Introduced in 1957, the Standard and Poors 500 Index is a market-capitalization-weighted index that helps investors assess the strength or weakness of about 500 of the most significant publicly traded companies in the U.S. Equity Markets. The Index is referred to as a market benchmark, with institutional and personal investments mirroring its ebbs and flows. According to S&P Dow Jones Indices, the index “represents more than 83% of the total domestic U.S. equity market capitalization,” and “while many of these companies may be household names, broad popular familiarity is not a requirement.” Eligibility for inclusion into the Standard and Poors 500 Index according to the S&P Dow Jones Indices are as follows- 

  1. Should be a U.S. Company
  2. Minimum Market Capitalization of $11.8 billion 
  3. Highly Liquid 
  4. Public Float of 10% of outstanding shares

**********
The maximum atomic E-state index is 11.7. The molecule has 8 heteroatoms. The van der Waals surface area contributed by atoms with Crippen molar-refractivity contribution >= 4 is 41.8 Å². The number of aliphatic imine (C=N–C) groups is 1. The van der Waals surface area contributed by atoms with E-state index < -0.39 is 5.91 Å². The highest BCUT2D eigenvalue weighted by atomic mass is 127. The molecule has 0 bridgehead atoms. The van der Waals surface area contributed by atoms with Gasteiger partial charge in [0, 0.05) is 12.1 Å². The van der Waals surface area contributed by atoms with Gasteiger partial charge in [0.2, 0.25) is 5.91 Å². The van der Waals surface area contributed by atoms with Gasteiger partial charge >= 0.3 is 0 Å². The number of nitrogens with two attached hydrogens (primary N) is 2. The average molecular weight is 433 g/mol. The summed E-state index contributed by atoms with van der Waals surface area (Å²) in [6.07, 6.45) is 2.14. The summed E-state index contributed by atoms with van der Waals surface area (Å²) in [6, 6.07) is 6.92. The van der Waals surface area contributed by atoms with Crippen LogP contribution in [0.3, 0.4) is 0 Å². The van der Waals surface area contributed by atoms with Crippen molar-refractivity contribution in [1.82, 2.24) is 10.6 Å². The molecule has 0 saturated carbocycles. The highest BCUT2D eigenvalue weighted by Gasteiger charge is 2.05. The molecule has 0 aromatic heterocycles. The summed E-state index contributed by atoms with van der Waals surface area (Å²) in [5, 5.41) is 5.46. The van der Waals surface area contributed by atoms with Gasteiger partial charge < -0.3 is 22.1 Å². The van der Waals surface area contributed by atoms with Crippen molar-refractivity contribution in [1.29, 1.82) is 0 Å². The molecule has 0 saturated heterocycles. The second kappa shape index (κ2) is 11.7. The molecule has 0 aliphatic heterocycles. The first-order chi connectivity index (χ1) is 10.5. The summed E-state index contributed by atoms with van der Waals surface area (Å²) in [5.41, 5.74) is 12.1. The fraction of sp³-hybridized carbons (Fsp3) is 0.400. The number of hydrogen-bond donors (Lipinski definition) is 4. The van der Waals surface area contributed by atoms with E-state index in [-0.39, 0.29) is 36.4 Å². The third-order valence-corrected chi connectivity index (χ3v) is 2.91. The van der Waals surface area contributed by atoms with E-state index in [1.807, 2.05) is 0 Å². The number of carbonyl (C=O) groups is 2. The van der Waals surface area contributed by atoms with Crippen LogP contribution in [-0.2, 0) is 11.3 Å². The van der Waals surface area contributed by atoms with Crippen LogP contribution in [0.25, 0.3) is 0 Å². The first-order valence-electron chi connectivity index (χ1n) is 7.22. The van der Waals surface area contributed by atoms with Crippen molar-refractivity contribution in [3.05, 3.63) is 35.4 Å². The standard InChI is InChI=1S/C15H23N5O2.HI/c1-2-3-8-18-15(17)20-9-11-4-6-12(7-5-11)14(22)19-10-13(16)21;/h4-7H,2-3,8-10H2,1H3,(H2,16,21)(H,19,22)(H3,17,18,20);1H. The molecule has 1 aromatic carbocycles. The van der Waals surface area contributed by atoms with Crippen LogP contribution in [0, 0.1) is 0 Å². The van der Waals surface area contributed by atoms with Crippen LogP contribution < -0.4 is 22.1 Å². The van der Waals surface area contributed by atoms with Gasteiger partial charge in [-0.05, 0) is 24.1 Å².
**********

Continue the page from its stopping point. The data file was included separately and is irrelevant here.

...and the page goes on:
5. Recent Quarter and Sum of Trailing Four Consecutive Quarters Earnings Must Be Positive

The Standard and Poors 500 Index is market-weighted, i.e., an index in which the components are ranked relative to its total market capitalization, where, “Market capitalization is the value of a corporation determined by multiplying the current public market price of one share of the corporation by the number of total outstanding shares.” Thus, market Capitalization serves as the conduit to explain the juggernaut of Apple Inc (NASDAQ: AAPL), and it being the most significant component in the Standard and Poors 500 Index. As of October 01, 2021, the Consumer Electronics Designer & Manufacturer registered a Market Capitalization of about $2.36 trillion, more significant than the Gross Domestic Product of South Korea, Mexico, and Australia. Consider the GDP by Country data from worldometers.info, where the combined GDP of countries such as Thailand, Norway, Israel, South Africa, Hong Kong, Denmark, and Bangladesh would register a value that parallels Apple Inc’s current Market Capitalization